Aleph-bet, dits-and-dahs, zeros and ones: representing Hebrew in character code

Ido Ramati*

*Corresponding author for this work

Research output: Contribution to journalArticlepeer-review

Abstract

One of the basic features facilitating communication on the Internet in a variety of languages is Unicode code-layout. It standardizes the representation of most of the world’s writing systems on digital media, thus enabling the process and transmission of information through such technologies. Unicode is a contemporary character code, and this paper traces its evolvement out of previous code-layouts, starting with Morse code in telegraphy. Focusing on the adaptations of character codes to Modern Hebrew, I show how representing languages in technology is intertwined with internal and transnational regional concerns, and argue that from its beginning character code has been a locus of struggle over power and sovereignty: first between colonial regimes and resistance movements, and then between global corporations and local agents.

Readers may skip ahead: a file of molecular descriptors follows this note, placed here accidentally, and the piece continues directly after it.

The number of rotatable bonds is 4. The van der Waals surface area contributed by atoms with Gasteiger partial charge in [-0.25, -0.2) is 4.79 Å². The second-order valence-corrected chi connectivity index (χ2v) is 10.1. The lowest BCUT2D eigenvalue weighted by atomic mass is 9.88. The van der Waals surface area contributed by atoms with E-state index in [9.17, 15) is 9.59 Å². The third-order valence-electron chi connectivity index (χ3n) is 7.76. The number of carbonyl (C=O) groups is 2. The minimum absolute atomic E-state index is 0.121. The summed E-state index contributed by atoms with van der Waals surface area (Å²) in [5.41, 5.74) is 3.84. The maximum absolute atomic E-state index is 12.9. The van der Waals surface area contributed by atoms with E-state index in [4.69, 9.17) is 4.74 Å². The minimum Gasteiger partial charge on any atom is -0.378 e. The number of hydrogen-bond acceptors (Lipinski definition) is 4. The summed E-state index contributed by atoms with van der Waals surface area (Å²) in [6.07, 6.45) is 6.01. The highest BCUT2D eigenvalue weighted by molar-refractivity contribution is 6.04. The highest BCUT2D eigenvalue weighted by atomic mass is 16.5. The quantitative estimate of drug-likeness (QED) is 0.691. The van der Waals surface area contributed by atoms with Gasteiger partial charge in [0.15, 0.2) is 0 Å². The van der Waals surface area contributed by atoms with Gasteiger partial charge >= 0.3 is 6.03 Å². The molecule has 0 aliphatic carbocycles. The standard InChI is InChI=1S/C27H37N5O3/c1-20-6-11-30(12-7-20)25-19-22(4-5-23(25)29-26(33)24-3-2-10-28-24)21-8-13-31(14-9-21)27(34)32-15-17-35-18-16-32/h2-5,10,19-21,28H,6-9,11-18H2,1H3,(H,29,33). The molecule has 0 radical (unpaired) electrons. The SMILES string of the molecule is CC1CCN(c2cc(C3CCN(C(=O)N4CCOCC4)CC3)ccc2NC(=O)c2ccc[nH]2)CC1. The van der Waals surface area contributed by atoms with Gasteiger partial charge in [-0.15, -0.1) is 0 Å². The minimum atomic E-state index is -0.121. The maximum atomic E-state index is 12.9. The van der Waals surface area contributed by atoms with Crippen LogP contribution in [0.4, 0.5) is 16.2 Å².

Original languageAmerican English
Pages (from-to)280-297
Number of pages18
JournalInternet Histories
Volume6
Issue number3
DOIs
StatePublished - 2022

Bibliographical note

Publisher Copyright:
© 2021 Informa UK Limited, trading as Taylor & Francis Group.

Keywords

  • Character code
  • Hebrew
  • Latinization
  • Morse code
  • Unicode
  • code machines

Fingerprint

Dive into the research topics of 'Aleph-bet, dits-and-dahs, zeros and ones: representing Hebrew in character code'. Together they form a unique fingerprint.

Cite this